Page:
Note that very few Asheville citizens know much at all about noises which are currently illegal. And even less know who to call to file a complaint. Others are not sufficiently assertive to complain, or often feel their complaint is not worthy of enforcement. This is all the more reason to maintain full-time staff who patrol the city.

Like nearly all other cities in America, noise pollution is about the only form of pollution that we are losing ground in controlling. Such pollution has been growing increasingly worse – particularly with advances in various safety, convenience, motor vehicle, and entertainment technologies.

It is important for Asheville to be serious about protecting and promoting its quality of life. Leadership is necessary to prevent further erosion in that quality due to growing noise pollution. Not showing assertive leadership in achieving necessary noise management goals will lead to a significant decline in economic health, tax revenue, and public health.

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Filed under Economics, Environment, Politics, Road Diet, Transportation, Urban Design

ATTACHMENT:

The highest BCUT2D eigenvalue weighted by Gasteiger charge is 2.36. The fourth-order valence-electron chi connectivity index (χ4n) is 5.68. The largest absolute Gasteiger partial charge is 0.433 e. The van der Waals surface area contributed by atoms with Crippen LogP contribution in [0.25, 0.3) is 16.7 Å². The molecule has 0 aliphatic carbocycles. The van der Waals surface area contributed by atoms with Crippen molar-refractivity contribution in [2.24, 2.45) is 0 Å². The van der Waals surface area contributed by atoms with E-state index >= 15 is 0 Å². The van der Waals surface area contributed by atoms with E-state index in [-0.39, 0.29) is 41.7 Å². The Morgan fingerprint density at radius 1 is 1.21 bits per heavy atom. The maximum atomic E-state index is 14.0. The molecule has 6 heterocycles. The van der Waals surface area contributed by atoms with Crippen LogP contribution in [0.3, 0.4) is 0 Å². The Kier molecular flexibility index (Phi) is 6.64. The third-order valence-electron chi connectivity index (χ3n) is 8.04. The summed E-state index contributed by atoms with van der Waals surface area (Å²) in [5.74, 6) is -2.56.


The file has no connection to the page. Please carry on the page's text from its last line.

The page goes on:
Drunk Driving and Car-Dependent Suburbs

By Dom Nozzi

Drunk driving is far more prevalent today than it was in the past, and it is not because people drink more today than in the past, or that drunk driving was more harshly punished in the past. The increase in drunk driving is largely caused by our creating a society where driving everywhere is mandatory.

For example, neighborhood-based Third Places (such as pubs) have been removed from residential neighborhoods by making it illegal to locate them there. When Third Places were removed from neighborhoods, drinking did not stop. What DID stop was drinking then walking home. Now, a very large number of people are obligated to drink and then DRIVE home. This is one of countless reasons why a car-dependent society is unsustainably costly and has no future.